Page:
September 13, 2018 - 1:01 PM

Conservation and Restoration of Diocesan House Façade

By Rebecca Merrill

The entrance above Diocesan House, which was built in 1912, is comprised of ornate stonework that surrounds windows to an office on one floor and an apartment on another.

Diocesan House front view, 1919

In the 1950s, ivy had grown on the walls of the building, entangling itself into that stone and eventually necessitating its removal.
Diocesan House, 1950s, covered in ivy

In the past few weeks, crews have started the months long project to restore the entrance façade. Engineers have begun removing stonework, which will be sent off to have new stones created to match the old ones. After that, they will examine the underlying bricks to see if those, too, need to be taken down and replaced.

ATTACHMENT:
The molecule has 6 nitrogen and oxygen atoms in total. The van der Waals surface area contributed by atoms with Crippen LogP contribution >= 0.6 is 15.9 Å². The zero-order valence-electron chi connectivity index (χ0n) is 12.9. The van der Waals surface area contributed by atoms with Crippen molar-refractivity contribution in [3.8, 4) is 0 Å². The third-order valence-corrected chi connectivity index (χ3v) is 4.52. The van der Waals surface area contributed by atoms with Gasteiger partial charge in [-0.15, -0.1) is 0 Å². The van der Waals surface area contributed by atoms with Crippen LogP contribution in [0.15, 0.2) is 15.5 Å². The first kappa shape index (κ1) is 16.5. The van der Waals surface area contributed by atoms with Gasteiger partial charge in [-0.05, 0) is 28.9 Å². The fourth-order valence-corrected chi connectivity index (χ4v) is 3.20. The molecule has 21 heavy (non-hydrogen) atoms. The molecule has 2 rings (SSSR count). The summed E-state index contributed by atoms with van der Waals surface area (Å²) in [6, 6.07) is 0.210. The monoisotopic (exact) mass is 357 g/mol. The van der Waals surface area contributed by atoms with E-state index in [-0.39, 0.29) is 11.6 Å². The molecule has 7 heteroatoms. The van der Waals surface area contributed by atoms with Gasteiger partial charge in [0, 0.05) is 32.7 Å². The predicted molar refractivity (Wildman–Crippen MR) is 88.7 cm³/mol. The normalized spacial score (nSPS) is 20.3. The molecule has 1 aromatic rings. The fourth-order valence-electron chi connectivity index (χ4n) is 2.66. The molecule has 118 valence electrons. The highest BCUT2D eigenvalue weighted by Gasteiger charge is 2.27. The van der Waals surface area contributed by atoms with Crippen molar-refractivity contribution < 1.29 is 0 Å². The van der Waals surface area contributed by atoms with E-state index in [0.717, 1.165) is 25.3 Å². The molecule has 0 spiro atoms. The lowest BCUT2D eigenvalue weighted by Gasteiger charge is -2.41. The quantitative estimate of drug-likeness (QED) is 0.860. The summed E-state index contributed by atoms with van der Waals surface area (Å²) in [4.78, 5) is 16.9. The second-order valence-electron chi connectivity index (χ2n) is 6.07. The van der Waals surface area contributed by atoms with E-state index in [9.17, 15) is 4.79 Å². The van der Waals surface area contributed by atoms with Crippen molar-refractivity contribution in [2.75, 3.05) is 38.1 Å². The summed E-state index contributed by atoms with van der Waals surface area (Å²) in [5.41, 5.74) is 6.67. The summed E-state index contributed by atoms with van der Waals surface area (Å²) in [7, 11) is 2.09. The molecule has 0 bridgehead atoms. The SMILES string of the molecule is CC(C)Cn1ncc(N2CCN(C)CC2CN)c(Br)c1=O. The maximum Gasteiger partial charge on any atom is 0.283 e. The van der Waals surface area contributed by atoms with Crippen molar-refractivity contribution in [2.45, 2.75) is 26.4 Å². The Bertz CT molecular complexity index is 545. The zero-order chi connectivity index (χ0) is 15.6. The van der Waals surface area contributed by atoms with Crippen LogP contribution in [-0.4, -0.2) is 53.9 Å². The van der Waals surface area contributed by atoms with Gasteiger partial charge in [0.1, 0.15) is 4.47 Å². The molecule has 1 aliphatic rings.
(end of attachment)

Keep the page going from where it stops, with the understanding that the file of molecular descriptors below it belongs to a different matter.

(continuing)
Stones removed from Dio facade

While workers off-site are carving the new stones, our crew here will be securing and updating the original structure that supports the stones. Once the off-site and on-site work is all completed, it will come together to create a beautifully restored façade!
Front of Diocesan House today, covered in scaffolding

Diocesan House holds the offices for the Diocese of New York and Episcopal Charities as well as a handful of apartments. You can learn more about the history of the building on our website.

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